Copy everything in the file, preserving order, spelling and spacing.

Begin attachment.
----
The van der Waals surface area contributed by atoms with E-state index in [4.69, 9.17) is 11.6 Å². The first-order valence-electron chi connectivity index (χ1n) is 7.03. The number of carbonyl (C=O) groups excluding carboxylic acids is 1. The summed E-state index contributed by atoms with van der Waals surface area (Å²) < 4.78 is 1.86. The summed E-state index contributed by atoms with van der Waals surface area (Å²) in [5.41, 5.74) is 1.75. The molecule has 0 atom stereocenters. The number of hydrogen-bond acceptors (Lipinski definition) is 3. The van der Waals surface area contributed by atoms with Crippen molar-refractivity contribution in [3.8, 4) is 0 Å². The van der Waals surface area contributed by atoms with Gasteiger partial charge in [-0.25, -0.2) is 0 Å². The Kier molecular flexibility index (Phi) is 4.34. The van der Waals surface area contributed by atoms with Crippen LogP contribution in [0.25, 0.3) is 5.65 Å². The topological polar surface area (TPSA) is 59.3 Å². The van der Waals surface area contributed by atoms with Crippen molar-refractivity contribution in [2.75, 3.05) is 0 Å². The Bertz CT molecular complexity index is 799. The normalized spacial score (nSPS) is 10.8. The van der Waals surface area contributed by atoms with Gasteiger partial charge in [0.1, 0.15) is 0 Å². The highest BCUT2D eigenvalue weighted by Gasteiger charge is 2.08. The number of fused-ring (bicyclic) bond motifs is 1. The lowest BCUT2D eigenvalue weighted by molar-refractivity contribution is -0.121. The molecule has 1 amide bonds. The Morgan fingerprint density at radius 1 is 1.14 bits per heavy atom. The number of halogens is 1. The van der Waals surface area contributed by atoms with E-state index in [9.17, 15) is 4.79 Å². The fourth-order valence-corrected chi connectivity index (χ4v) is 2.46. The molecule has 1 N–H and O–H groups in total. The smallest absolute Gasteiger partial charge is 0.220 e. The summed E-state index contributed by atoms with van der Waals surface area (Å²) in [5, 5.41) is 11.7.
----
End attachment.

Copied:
The van der Waals surface area contributed by atoms with E-state index in [4.69, 9.17) is 11.6 Å². The first-order valence-electron chi connectivity index (χ1n) is 7.03. The number of carbonyl (C=O) groups excluding carboxylic acids is 1. The summed E-state index contributed by atoms with van der Waals surface area (Å²) < 4.78 is 1.86. The summed E-state index contributed by atoms with van der Waals surface area (Å²) in [5.41, 5.74) is 1.75. The molecule has 0 atom stereocenters. The number of hydrogen-bond acceptors (Lipinski definition) is 3. The van der Waals surface area contributed by atoms with Crippen molar-refractivity contribution in [3.8, 4) is 0 Å². The van der Waals surface area contributed by atoms with Gasteiger partial charge in [-0.25, -0.2) is 0 Å². The Kier molecular flexibility index (Phi) is 4.34. The van der Waals surface area contributed by atoms with Crippen LogP contribution in [0.25, 0.3) is 5.65 Å². The topological polar surface area (TPSA) is 59.3 Å². The van der Waals surface area contributed by atoms with Crippen molar-refractivity contribution in [2.75, 3.05) is 0 Å². The Bertz CT molecular complexity index is 799. The normalized spacial score (nSPS) is 10.8. The van der Waals surface area contributed by atoms with Gasteiger partial charge in [0.1, 0.15) is 0 Å². The highest BCUT2D eigenvalue weighted by Gasteiger charge is 2.08. The number of fused-ring (bicyclic) bond motifs is 1. The lowest BCUT2D eigenvalue weighted by molar-refractivity contribution is -0.121. The molecule has 1 amide bonds. The Morgan fingerprint density at radius 1 is 1.14 bits per heavy atom. The number of halogens is 1. The van der Waals surface area contributed by atoms with E-state index in [9.17, 15) is 4.79 Å². The fourth-order valence-corrected chi connectivity index (χ4v) is 2.46. The molecule has 1 N–H and O–H groups in total. The smallest absolute Gasteiger partial charge is 0.220 e. The summed E-state index contributed by atoms with van der Waals surface area (Å²) in [5, 5.41) is 11.7.